Child support orders are the method through which a court sets the terms concerning financial support of a child. In a divorce, a child support order will be entered as part of the process when parents have one or more children. Child support orders can also be request by an unmarried custodial parent of a child.
If the parent who is ordered to pay support fails to comply with the court order, there are legal steps that can be taken to enforce it. The enforcement of family court orders can be daunting for the recipient and his or her child. Once an order is in place, it can be enforced through contempt actions if necessary. An experienced Westborough family law attorney can be of assistance by finding the right avenue to enforce such a family court order.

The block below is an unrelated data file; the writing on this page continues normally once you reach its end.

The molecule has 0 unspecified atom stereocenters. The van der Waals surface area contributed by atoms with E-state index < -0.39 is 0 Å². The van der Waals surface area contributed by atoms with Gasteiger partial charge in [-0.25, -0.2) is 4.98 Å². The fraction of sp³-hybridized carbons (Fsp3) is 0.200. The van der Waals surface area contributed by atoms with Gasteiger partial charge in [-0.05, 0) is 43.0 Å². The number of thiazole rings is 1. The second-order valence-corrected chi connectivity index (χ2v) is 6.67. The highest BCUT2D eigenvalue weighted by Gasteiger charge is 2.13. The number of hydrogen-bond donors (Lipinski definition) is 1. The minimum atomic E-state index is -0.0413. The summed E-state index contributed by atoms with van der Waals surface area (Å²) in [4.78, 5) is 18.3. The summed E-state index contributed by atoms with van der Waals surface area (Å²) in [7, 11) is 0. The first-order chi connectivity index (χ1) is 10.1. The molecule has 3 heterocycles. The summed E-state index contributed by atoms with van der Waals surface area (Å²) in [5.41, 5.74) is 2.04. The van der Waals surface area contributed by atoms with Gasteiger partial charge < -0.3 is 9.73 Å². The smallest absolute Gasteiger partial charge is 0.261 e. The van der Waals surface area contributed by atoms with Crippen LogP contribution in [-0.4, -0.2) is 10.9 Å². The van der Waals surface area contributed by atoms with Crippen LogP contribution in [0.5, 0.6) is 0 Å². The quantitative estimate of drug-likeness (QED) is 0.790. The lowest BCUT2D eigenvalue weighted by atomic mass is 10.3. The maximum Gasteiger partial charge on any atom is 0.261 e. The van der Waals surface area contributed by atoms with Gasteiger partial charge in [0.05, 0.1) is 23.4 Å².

The use of contempt actions to enforce child support orders is more common than one may think. Its use is highlighted by a recent case in which a father was convicted of 53 counts of contempt related to child support. Of these contempt charges, 31 related to the father’s willful failure to pay child support. The remaining counts concerned violations of an order to seek work. He was sentenced to 120 days in jail.
A spokesperson for the Department of Child Support Services issued a statement about the conviction saying it is the department’s hope that this father’s case will serve as an example to others who refuse to abide by child support and related orders. It urges those who are unable to meet their child support obligations to be proactive and make alternative arrangements.
Source: Daily Democrat, “Woodlander convicted for contempt after failing 53 times to not pay child support,” Oct. 30, 2012